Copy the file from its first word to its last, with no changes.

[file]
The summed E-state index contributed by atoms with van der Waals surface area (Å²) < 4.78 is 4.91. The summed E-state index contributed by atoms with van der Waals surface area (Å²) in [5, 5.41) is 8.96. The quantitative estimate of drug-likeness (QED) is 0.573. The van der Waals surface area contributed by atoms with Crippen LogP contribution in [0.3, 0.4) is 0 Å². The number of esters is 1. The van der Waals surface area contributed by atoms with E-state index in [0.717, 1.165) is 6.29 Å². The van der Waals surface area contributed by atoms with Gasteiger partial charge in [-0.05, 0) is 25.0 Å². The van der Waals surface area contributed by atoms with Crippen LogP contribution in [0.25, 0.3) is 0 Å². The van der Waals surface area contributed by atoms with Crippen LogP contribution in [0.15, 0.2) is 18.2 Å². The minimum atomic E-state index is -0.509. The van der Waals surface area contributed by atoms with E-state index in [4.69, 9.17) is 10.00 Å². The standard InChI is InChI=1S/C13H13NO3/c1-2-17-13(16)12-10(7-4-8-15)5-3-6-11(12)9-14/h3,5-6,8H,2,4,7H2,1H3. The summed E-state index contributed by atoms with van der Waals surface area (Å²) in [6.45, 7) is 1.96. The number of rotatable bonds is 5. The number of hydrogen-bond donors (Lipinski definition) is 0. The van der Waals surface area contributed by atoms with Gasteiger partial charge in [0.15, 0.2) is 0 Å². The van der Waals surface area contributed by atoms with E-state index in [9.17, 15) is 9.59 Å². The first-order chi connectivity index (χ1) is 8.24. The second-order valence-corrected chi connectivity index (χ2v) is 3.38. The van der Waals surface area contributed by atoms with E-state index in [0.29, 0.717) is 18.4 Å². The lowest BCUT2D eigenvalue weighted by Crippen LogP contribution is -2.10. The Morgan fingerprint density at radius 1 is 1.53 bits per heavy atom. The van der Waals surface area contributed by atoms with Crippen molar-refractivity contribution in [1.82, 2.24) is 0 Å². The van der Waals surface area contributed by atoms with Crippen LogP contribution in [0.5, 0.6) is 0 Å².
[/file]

The summed E-state index contributed by atoms with van der Waals surface area (Å²) < 4.78 is 4.91. The summed E-state index contributed by atoms with van der Waals surface area (Å²) in [5, 5.41) is 8.96. The quantitative estimate of drug-likeness (QED) is 0.573. The van der Waals surface area contributed by atoms with Crippen LogP contribution in [0.3, 0.4) is 0 Å². The number of esters is 1. The van der Waals surface area contributed by atoms with E-state index in [0.717, 1.165) is 6.29 Å². The van der Waals surface area contributed by atoms with Gasteiger partial charge in [-0.05, 0) is 25.0 Å². The van der Waals surface area contributed by atoms with Crippen LogP contribution in [0.25, 0.3) is 0 Å². The van der Waals surface area contributed by atoms with Crippen LogP contribution in [0.15, 0.2) is 18.2 Å². The minimum atomic E-state index is -0.509. The van der Waals surface area contributed by atoms with E-state index in [4.69, 9.17) is 10.00 Å². The standard InChI is InChI=1S/C13H13NO3/c1-2-17-13(16)12-10(7-4-8-15)5-3-6-11(12)9-14/h3,5-6,8H,2,4,7H2,1H3. The summed E-state index contributed by atoms with van der Waals surface area (Å²) in [6.45, 7) is 1.96. The number of rotatable bonds is 5. The number of hydrogen-bond donors (Lipinski definition) is 0. The van der Waals surface area contributed by atoms with Gasteiger partial charge in [0.15, 0.2) is 0 Å². The van der Waals surface area contributed by atoms with E-state index in [9.17, 15) is 9.59 Å². The first-order chi connectivity index (χ1) is 8.24. The second-order valence-corrected chi connectivity index (χ2v) is 3.38. The van der Waals surface area contributed by atoms with E-state index in [0.29, 0.717) is 18.4 Å². The lowest BCUT2D eigenvalue weighted by Crippen LogP contribution is -2.10. The Morgan fingerprint density at radius 1 is 1.53 bits per heavy atom. The van der Waals surface area contributed by atoms with Crippen molar-refractivity contribution in [1.82, 2.24) is 0 Å². The van der Waals surface area contributed by atoms with Crippen LogP contribution in [0.5, 0.6) is 0 Å².